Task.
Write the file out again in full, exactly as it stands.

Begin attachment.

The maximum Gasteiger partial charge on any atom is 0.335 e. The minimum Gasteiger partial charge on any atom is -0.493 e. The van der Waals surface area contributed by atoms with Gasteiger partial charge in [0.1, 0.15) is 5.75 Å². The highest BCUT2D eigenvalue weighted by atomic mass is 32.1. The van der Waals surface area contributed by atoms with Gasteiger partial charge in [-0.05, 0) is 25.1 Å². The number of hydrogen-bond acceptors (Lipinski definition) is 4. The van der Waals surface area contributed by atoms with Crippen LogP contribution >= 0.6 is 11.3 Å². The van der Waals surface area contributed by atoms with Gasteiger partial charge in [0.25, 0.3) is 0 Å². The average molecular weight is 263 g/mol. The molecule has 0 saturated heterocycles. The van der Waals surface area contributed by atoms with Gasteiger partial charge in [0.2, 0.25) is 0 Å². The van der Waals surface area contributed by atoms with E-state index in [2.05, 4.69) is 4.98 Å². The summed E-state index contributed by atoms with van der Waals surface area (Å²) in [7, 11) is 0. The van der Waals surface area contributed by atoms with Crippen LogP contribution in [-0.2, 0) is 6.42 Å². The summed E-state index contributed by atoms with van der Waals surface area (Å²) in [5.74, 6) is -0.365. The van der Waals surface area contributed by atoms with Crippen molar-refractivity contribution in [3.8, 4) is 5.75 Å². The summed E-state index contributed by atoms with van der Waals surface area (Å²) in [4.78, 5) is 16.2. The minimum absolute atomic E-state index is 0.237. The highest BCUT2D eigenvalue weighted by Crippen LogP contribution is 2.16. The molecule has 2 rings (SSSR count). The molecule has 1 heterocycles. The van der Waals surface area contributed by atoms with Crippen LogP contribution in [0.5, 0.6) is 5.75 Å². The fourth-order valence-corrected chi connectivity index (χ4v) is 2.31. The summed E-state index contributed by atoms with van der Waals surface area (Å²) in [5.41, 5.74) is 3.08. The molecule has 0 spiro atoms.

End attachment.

The maximum Gasteiger partial charge on any atom is 0.335 e. The minimum Gasteiger partial charge on any atom is -0.493 e. The van der Waals surface area contributed by atoms with Gasteiger partial charge in [0.1, 0.15) is 5.75 Å². The highest BCUT2D eigenvalue weighted by atomic mass is 32.1. The van der Waals surface area contributed by atoms with Gasteiger partial charge in [-0.05, 0) is 25.1 Å². The number of hydrogen-bond acceptors (Lipinski definition) is 4. The van der Waals surface area contributed by atoms with Crippen LogP contribution >= 0.6 is 11.3 Å². The van der Waals surface area contributed by atoms with Gasteiger partial charge in [0.25, 0.3) is 0 Å². The average molecular weight is 263 g/mol. The molecule has 0 saturated heterocycles. The van der Waals surface area contributed by atoms with Gasteiger partial charge in [0.2, 0.25) is 0 Å². The van der Waals surface area contributed by atoms with E-state index in [2.05, 4.69) is 4.98 Å². The summed E-state index contributed by atoms with van der Waals surface area (Å²) in [7, 11) is 0. The van der Waals surface area contributed by atoms with Crippen LogP contribution in [-0.2, 0) is 6.42 Å². The summed E-state index contributed by atoms with van der Waals surface area (Å²) in [5.74, 6) is -0.365. The van der Waals surface area contributed by atoms with Crippen molar-refractivity contribution in [3.8, 4) is 5.75 Å². The summed E-state index contributed by atoms with van der Waals surface area (Å²) in [4.78, 5) is 16.2. The minimum absolute atomic E-state index is 0.237. The highest BCUT2D eigenvalue weighted by Crippen LogP contribution is 2.16. The molecule has 2 rings (SSSR count). The molecule has 1 heterocycles. The van der Waals surface area contributed by atoms with Crippen LogP contribution in [0.5, 0.6) is 5.75 Å². The fourth-order valence-corrected chi connectivity index (χ4v) is 2.31. The summed E-state index contributed by atoms with van der Waals surface area (Å²) in [5.41, 5.74) is 3.08. The molecule has 0 spiro atoms.